Fast cameras speed inspection at Vision 2016
While embedded vision was one of the big talking points at Vision 2016 in Stuttgart, Germany, new high-speed cameras - either line or area scan, churning out hundreds or thousands of frames per second - still made up a good proportion of the technology on display.
Industrial camera makers are benefitting from the latest complementary metal oxide semiconductor (CMOS) image sensors, which are gradually taking over from CCDs – to the point where CCDs could eventually be phased out. The latest CMOS sensors operate at higher frame rates, which has ultimately resulted in an increasing speed of machine vision technology.
From its fast line of cameras, Ximea presented several new models at Vision, such as the XiB CB120, a 4k resolution camera equipped with CMV12000 sensors from Cmosis. These 12-megapixel sensors are able to achieve 330fps at full resolution. Ximea also presented a robust and easy to integrate camera that uses high speed, global shutter CMOS sensors from Luxima. These sensors offer fast data throughput with up to 3,500fps at a resolution of 1,280 x 864.
Photonfocus introduced two software-defined CMOS camera platforms, in which the latest demanding CMOS sensor technologies have been combined with real-time FPGA image processing. This is ideal for industrial and metrology applications ranging from high dynamic range (HDR) to ultra-low light conditions. The cameras are designed for use in the fields of high speed, HDR and hyperspectral imaging. Additionally, Photonfocus will extend the spectral range coverage of its cameras by introducing a high-speed VGA SWIR camera.
Among the new innovations presented at Teledyne Dalsa’s booth was the Piranha XL colour CMOS TDI camera. This colour line scan camera is built around the company’s advanced multiline CMOS TDI colour image sensor and delivers quality colour imaging with high speed, resolution, responsivity, and low noise. Teledyne Dalsa was also showing its TurboDrive technology that extends the data transfer rate of gigabit Ethernet to 125MB/s.
In terms of fast data rates, Point Grey launched a 10 GigE camera family at the show, which enables image transmission at speeds up to 10 times faster than GigE with minimal latency and no compression artefacts. The first model in the range will use the Sony Pregius IMX253 1.1-inch CMOS sensor with a 12.3 resolution and supporting 4K60 Ultra HD video.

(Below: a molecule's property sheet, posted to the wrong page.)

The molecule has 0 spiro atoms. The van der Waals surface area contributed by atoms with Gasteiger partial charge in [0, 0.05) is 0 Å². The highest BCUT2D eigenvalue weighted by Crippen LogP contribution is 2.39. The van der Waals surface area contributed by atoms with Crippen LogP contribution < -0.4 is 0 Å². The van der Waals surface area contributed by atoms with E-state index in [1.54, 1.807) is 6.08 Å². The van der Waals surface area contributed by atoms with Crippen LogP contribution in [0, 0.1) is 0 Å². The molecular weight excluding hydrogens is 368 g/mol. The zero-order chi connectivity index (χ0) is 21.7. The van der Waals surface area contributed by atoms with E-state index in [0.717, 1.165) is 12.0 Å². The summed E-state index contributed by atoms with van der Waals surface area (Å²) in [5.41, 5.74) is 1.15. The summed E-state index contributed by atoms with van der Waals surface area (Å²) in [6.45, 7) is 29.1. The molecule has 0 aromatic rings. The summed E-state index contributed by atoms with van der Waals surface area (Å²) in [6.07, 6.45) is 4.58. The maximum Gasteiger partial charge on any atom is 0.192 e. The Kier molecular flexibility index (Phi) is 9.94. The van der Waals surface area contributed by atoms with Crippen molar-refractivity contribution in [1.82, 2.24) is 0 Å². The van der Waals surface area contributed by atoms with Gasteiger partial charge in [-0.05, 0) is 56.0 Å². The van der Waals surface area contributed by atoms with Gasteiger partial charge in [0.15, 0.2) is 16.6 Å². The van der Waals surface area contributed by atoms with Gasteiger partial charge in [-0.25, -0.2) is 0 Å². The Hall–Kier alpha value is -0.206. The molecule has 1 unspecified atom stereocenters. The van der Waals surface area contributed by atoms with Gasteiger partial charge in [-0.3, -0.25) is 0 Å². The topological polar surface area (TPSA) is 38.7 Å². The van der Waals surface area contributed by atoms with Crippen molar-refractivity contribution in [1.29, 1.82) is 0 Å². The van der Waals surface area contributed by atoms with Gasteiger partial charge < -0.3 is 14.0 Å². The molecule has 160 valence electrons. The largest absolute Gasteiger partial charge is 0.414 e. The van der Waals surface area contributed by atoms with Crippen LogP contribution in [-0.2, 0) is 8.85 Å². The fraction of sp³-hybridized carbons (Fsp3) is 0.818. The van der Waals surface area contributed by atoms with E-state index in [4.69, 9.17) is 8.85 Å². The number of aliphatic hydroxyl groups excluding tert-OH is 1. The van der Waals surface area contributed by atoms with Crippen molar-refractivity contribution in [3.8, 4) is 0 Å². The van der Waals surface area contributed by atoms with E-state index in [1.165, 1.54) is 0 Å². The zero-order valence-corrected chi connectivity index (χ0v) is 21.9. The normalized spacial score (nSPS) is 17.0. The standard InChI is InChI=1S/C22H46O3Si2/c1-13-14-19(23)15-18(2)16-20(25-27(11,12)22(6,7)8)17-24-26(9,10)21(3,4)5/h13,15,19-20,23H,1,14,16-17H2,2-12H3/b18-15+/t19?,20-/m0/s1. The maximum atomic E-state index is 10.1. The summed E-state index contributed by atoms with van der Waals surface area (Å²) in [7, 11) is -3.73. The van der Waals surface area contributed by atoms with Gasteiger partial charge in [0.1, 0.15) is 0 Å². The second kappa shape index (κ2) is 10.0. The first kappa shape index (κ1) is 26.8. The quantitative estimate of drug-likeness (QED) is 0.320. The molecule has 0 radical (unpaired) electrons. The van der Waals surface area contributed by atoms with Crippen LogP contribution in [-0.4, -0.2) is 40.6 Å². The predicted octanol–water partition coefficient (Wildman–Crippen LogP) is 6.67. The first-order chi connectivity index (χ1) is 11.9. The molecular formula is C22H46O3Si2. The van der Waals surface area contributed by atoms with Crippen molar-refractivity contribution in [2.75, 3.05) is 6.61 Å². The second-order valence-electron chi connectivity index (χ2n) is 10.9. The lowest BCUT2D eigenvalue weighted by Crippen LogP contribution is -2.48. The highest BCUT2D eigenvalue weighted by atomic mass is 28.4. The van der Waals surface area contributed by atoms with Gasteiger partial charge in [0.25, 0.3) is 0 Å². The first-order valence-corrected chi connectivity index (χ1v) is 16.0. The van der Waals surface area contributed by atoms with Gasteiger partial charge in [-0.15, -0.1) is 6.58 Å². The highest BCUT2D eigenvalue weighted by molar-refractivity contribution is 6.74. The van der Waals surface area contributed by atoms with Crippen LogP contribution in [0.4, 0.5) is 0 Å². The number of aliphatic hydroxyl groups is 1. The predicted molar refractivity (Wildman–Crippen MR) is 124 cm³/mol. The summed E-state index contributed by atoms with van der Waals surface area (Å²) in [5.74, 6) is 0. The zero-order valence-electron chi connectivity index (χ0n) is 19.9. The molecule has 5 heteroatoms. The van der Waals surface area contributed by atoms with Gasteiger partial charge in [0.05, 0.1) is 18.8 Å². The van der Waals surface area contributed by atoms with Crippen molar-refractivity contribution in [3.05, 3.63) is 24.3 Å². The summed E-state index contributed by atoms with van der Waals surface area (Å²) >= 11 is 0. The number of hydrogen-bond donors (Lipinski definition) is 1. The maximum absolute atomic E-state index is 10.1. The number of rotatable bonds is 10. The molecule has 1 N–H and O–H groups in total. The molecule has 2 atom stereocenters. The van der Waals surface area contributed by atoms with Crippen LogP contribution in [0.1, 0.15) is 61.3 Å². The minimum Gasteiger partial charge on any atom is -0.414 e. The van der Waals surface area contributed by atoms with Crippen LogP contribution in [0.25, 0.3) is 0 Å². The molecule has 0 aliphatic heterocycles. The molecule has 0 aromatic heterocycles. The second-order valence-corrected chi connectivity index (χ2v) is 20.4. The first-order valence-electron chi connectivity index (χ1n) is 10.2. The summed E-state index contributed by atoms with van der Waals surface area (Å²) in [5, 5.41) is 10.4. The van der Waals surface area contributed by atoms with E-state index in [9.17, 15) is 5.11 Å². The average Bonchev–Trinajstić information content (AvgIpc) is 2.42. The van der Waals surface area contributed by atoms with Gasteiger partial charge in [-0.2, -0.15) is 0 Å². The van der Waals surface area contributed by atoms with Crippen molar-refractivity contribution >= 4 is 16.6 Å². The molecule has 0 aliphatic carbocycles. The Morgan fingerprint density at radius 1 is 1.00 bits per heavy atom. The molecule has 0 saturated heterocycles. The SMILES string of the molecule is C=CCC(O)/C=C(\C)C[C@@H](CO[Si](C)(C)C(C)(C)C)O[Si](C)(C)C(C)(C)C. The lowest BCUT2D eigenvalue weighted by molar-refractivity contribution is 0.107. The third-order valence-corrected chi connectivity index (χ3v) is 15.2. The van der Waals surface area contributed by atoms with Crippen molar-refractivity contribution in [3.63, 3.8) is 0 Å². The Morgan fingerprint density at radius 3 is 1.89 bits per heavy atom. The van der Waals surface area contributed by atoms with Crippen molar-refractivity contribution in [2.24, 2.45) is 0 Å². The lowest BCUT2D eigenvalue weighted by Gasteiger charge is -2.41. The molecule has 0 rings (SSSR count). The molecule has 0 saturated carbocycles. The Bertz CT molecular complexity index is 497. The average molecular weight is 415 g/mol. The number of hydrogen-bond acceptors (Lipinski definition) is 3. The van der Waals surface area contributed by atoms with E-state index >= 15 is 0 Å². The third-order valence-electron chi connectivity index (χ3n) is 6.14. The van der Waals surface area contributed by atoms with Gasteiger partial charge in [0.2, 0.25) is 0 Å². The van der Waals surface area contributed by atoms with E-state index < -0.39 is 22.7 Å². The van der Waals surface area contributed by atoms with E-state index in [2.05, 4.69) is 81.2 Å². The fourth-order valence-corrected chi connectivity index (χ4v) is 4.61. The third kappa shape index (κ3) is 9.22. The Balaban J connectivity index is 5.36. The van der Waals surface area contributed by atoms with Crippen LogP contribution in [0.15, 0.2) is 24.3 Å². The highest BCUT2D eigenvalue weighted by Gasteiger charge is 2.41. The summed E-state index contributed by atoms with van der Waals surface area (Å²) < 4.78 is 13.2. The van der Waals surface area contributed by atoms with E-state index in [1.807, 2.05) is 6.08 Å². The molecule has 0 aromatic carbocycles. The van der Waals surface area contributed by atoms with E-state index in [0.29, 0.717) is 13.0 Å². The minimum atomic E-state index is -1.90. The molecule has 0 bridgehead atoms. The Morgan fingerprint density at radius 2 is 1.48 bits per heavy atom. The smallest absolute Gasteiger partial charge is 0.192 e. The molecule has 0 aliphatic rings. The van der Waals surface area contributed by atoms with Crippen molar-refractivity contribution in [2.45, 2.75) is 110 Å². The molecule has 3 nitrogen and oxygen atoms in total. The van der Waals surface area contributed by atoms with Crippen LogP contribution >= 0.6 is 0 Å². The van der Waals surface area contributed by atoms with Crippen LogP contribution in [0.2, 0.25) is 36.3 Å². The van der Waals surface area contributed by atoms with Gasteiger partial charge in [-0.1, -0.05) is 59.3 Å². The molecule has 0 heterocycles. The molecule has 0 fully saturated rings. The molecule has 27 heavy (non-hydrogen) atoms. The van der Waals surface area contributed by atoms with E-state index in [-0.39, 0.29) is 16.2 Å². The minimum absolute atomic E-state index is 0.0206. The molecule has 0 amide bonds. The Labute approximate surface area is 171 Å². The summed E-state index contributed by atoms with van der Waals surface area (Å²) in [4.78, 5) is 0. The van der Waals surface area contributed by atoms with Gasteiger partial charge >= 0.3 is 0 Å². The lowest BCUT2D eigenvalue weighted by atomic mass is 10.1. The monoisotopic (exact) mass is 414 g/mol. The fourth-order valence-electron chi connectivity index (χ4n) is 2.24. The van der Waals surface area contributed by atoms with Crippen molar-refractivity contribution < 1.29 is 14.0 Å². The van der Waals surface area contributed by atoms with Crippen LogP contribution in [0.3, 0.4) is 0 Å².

Adimec’s recently announced Norite five-megapixel compact CoaXPress high-speed area scan camera delivers CMOS global shutter technology in a 1-inch optical format. The N-5A100/CXP is intended for high-speed multi-camera inspection systems, offering reduced system complexity in addition to increased throughput.
Meanwhile, Sony Europe's Image Sensing Solutions division unveilled its GS CMOS series of cameras, the latest model in which operates at 154fps at 5.1 megapixel resolution. It uses a global shutter sensor and Camera Link v2.0 interface.
Even with the introduction of newer CMOS technologies and more sophisticated shuttering mechanisms, both of which have higher imaging speeds at an improved quality, users of high-speed cameras are still demanding greater sensitivity and higher resolutions.
From its Sweep series, JAI showcased a range of new industrial high-speed monochrome line scan cameras. Scan rates of up to 200kHz can be achieved by the Sweep SW-4000M-PMCL model with its 4k resolution CMOS monochrome line sensor, while the 8k resolution CMOS monochrome line sensor in the Sweep SW-8000M-PMCL model can reach a rate of 100kHz.
Specialised Imaging’s ultra-high-speed video camera, Kirana – which won the UK Queen's Award for Innovation this year – was on display too. The camera incorporates a hybrid image sensor, enabling it to deliver high resolution and high speeds up to five million frames per second simultaneously.
Lastly, it is crucial for the mass integration of high-speed cameras across multiple industries that they can provide both high quality imaging and fast data transmission at an affordable price for end users.
In response to this, e2v exhibited its new Uniiqa+ and Eliixa+ colour line scan cameras, now available with an NBase-T Ethernet frame grabber-less interface. Both cameras provide a cost-effective solution for transmitting uncompressed, high-bandwidth images at the high speeds.
Optronis addressed the matter at its booth with its highly standardised cameras for machine vision and 2D/3D automated optical inspection from its new CamPerform series. The series offers the latest technology in high-speed cameras while remaining at an affordable price. Optronis cameras have a modular structure, allowing individual components to be used multiple times, thereby cutting production costs. The fact that the efficiency of individual components is not exhausted to the maximum means that the system price can be lowered to an acceptable level.